The opinion of the court was delivered by: Judge Caputo
Presently before the Court is the Motion to Dismiss by Defendant Lackawanna County Detectives Association ("LCDA"). Because Plaintiff Robert Mazzoni properly states claims for constitutional violations under 42 U.S.C. § 1983 and a violation of the duty of fair representation, the motion will be denied.
The facts as alleged in the complaint are as follows: Starting on about April 8, 1992, Plaintiff Robert Mazzoni was employed as a Detective by Defendants Lackawanna County and the Lackawanna County District Attorney's Office. The terms and conditions of his employment were governed by a collective bargaining agreement between the County, the District Attorney's Office, and the employee's union, the LCDA. Throughout his employment, Mr. Mazzoni was a good, professional, and competent employee.
In February of 2010, Mr. Mazzoni spoke with Defendant Andrew Jarbola, the District Attorney of Lackawanna County and the decision maker with regard to employment for the District Attorney's Office. Mr. Mazzoni advised Mr. Jarbola that he was considering running for the position of Lackawanna County Sheriff. Mr. Jarbola responded by telling Mr. Mazoni that he should not run and that he would not win the election. Mr. Jarbola supported the incumbent for the sheriff position, who was his political ally.
On about April 12, 2010, Mr. Jarbola terminated Mr. Mazzoni's employment. Mr. Mazzoni did not receive written notice of the allegations against him and did not receive a hearing. Mr. Jarbola sent a letter confirming Mr. Mazzoni's termination on May 28, 2010. The letter offered reasons for the termination, but those reasons were pretextual. Mr. Jarbola actually terminated Mr. Mazzoni because Mr. Mazzoni expressed a desire to run for the sheriff position, and Mr. Jarbola did not want him to run.
On about June 4, 2010, Mr. Mazzoni and Thomas Davis, the LCDA president, submitted a grievance to Mr. Jarbola. The grievance alleged that there was no just cause for Mr. Mazzoni's termination, in violation of his collective bargaining agreement.Mr. Jarbola denied the grievance on June 8, 2010, claiming there was just cause for the termination.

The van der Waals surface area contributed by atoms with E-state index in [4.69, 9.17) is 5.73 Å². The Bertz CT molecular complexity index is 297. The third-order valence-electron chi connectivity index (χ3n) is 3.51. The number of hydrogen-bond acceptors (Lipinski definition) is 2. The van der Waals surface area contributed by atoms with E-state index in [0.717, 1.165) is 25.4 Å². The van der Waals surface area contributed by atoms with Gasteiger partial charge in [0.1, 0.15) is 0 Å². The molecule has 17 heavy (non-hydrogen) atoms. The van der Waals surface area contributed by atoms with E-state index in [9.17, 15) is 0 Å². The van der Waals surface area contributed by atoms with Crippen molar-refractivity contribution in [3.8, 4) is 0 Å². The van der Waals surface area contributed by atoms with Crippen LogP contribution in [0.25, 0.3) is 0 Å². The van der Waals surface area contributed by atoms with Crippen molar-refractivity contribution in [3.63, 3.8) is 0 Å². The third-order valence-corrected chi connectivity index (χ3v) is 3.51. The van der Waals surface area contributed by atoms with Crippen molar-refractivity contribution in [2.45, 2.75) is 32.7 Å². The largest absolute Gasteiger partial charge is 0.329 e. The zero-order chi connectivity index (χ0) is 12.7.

Mr. Davis advised Mr. Mazzoni that the LCDA would continue with the grievance procedure by filing for arbitration. But on September 13, 2010, Mr. Jarbola contacted Christopher Kolcharno, an LCDA member, and asked him to set up a special meeting of the LCDA. Mr. Jarbola wanted to convince the union to not proceed with arbitration on Mr. Mazzoni's grievance.
On about September 13, 2010, the LCDA held a meeting where a member proposed that the union vote to not proceed with Mr. Mazzoni's grievance. Mr. Jarbola had advised the union members that if there was an arbitration of Mr. Mazzoni's grievance, information might be produced that would implicate various LCDA members and subject them to criminal liability. Mr. Davis determined that the LCDA would defer voting on the issue until it consulted with an attorney.
On about September 28, 2010, as a result of Mr. Jarbola's influence, the LCDA voted to not proceed to arbitration with Mr. Mazzoni's grievance. Because of his termination, Mr. Mazzoni has suffered financial loss as well as embarrassment, humiliation, harm to his reputation, and emotional distress.
Mr. Mazzoni filed suit in the Middle District of Pennsylvania on December 2, 2011. His complaint contains four causes of action. Count I is a claim against the County and the District Attorney's Office for a violation of the First and Fourteenth Amendments pursuant to 42 U.S.C. § 1983. Count II brings the same § 1983 claim against Mr. Jarbola. Count III brings the same § 1983 claim against the LCDA. Count IV is a claim against the LCDA for a breach of the duty of fair representation. Mr. Mazzoni seeks monetary damages and equitable remedies.
The LCDA filed the instant motion to dismiss on February 7, 2012. The LCDA moves to dismiss Counts III and IV of Mr. Mazzoni's complaint. The motion has been fully briefed and is ripe for disposition.
Federal Rule of Civil Procedure 12(b)(6) provides for the dismissal of a complaint, in whole or in part, for failure to state a claim upon which relief can be granted. Dismissal is appropriate only if, accepting as true all the facts alleged in the complaint, a plaintiff has not pleaded "enough facts to state a claim to relief that is plausible on its face," Bell Atl. Corp. v. Twombly, 550 U.S. 544, 570 (2007), meaning enough factual allegations "'to raise a reasonable expectation that discovery will reveal evidence of'" each necessary element, Phillips v. County of Allegheny, 515 F.3d 224, 234 (3d Cir. 2008) (quoting Twombly, 550 U.S. at 556). The pleading standard of Federal Rule of Civil Procedure 8 does not require "detailed factual allegations," but "[a] pleading that offers 'labels and conclusions' or a 'formulaic recitation of the elements of a cause of action will not do.'" Ashcroft v. ...